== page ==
Students Collect Community Wisdom

Professor David Engen’s Community Storytelling students publish in the Mankato Free Press.

March 16, 2022 |

By Taryn Sakry 

Mankato and the surrounding areas are full of inspiring stories from everyday people. Students in Professor David Engen’s Community Storytelling class had the opportunity to collect and share those stories in class and beyond. Engen, who designed the special topics class in the Department of Communication, wanted to connect his students with individuals outside of the campus community, and make a record of their work and lives. The resulting stories were published in the Mankato Free Press newspaper as part of the Community Wisdom series.  

“I was first inspired by the work of people like Studs Terkel and David Isay who create stories about extraordinary ordinary people using the words of those individuals,” says Engen. “I contacted Robb Murray at the Free Press to see if maybe they would be willing to publish stories about people you might not always see featured in the paper.” 

Murray was on board. The next step was making student to community connections.  

Engen presented the class with a list of individuals from Mankato and surrounding areas willing to share their stories. Although this was a school project, the technical aspects of interviewing and drafting stories was just one area of focus.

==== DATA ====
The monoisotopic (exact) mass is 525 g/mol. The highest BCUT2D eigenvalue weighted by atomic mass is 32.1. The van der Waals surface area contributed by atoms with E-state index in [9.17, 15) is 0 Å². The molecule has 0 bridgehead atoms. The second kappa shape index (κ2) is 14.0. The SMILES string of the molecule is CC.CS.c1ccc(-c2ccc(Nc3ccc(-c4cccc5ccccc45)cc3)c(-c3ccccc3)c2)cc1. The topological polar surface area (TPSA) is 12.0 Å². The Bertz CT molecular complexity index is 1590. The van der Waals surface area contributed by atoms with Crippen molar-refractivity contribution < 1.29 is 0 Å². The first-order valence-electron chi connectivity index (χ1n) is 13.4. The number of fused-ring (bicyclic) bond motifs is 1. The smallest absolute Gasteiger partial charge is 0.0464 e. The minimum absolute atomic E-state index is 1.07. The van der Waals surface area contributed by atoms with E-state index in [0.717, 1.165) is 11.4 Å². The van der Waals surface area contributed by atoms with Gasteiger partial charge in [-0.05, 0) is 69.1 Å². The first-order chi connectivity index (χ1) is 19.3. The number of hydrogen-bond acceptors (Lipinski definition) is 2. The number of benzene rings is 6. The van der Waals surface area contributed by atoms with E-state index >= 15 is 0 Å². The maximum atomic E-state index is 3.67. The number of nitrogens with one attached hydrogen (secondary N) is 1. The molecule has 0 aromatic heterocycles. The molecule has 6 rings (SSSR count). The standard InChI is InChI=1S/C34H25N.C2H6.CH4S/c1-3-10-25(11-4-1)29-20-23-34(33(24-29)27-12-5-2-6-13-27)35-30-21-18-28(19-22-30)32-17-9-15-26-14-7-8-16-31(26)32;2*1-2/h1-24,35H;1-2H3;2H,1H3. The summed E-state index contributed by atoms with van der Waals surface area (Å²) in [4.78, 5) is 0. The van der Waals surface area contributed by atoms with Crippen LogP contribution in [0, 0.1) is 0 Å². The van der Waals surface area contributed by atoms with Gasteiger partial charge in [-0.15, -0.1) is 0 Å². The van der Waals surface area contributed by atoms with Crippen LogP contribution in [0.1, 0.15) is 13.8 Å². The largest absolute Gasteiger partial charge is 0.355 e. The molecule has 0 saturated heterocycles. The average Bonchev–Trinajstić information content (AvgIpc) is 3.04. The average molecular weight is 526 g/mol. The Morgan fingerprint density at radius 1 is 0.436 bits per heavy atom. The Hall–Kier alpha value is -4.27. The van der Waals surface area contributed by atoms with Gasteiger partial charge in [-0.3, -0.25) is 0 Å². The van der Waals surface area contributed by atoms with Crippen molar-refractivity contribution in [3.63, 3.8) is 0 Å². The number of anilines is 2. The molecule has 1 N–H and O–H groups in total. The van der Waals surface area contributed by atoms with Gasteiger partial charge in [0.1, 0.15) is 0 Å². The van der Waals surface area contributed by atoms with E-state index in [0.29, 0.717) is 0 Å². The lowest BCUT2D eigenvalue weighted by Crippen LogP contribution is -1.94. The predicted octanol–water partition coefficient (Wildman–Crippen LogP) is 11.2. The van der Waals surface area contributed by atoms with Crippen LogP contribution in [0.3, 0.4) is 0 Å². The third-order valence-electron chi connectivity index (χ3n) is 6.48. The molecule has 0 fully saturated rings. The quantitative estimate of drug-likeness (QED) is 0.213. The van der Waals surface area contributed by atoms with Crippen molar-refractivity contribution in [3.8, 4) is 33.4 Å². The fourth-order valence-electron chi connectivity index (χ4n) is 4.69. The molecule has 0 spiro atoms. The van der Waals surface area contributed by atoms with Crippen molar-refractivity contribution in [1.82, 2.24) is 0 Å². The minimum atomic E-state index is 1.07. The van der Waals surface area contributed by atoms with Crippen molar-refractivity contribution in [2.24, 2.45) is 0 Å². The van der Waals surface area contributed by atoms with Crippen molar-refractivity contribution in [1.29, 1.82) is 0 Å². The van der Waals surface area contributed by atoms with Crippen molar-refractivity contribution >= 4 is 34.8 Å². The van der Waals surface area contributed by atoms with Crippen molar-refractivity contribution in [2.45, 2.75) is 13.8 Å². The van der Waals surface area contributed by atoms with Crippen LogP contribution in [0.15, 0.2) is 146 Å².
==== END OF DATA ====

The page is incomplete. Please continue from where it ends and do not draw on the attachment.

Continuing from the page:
“[The] goal was just to let you get in touch with the world and unique individuals around you,” says senior Music Industry major, Skylar Guzman. 

Reke Evuleocha, a first-year graduate student in Communication Studies, discovered that interviewing—especially over Zoom—“is not [just] about asking questions, but more about listening and allowing the other party to talk.”  

After listening to their subjects share their life and work, the students walked away with new insights and changed perspectives.  

“Community Storytelling forced us to look at others, realize that there's more than just us in the world, and encouraged us to embrace others around us for their own unique individuality and experiences,” says Guzman.  

Ryuto Hashimoto, a junior Interdisciplinary Studies major appreciated how the assignment focused on people whose stories are not always heard but are no less valuable.  

By understanding those everyday people, we further understand the community we live in,” he says.  

The Free Press connection has allowed a larger audience to read and enjoy stories from the lives of their friends and neighbors.  

“I hope Free Press readers felt as though they were kind of meeting the people featured by my students—almost like they were having a conversation with the individuals featured,” says Engen. "I hope readers gained a little more appreciation for the ways those featured make our community a better place.” 

Log on to the Free Press online to view all nine stories that make up the Community Wisdom series.  

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